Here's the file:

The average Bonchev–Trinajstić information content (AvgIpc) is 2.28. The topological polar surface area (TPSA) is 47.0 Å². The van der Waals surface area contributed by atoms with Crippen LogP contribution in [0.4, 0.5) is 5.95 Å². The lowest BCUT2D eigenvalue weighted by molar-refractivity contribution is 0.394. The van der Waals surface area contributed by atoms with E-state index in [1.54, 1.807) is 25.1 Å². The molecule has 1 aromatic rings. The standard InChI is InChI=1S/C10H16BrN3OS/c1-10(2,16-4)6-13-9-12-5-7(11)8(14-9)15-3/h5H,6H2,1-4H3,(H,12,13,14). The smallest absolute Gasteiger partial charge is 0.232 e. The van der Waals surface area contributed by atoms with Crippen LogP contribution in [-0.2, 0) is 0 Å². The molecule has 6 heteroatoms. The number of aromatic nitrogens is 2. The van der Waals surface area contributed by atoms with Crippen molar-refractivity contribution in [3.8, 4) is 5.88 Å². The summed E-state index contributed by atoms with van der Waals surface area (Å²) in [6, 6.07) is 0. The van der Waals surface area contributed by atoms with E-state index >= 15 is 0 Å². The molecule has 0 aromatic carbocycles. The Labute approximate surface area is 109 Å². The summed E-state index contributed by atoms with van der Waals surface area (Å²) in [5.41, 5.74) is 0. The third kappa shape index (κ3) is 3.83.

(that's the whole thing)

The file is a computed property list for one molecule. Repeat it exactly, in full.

The average Bonchev–Trinajstić information content (AvgIpc) is 2.28. The topological polar surface area (TPSA) is 47.0 Å². The van der Waals surface area contributed by atoms with Crippen LogP contribution in [0.4, 0.5) is 5.95 Å². The lowest BCUT2D eigenvalue weighted by molar-refractivity contribution is 0.394. The van der Waals surface area contributed by atoms with E-state index in [1.54, 1.807) is 25.1 Å². The molecule has 1 aromatic rings. The standard InChI is InChI=1S/C10H16BrN3OS/c1-10(2,16-4)6-13-9-12-5-7(11)8(14-9)15-3/h5H,6H2,1-4H3,(H,12,13,14). The smallest absolute Gasteiger partial charge is 0.232 e. The van der Waals surface area contributed by atoms with Crippen LogP contribution in [-0.2, 0) is 0 Å². The molecule has 6 heteroatoms. The number of aromatic nitrogens is 2. The van der Waals surface area contributed by atoms with Crippen molar-refractivity contribution in [3.8, 4) is 5.88 Å². The summed E-state index contributed by atoms with van der Waals surface area (Å²) in [6, 6.07) is 0. The van der Waals surface area contributed by atoms with E-state index >= 15 is 0 Å². The molecule has 0 aromatic carbocycles. The Labute approximate surface area is 109 Å². The summed E-state index contributed by atoms with van der Waals surface area (Å²) in [5.41, 5.74) is 0. The third kappa shape index (κ3) is 3.83.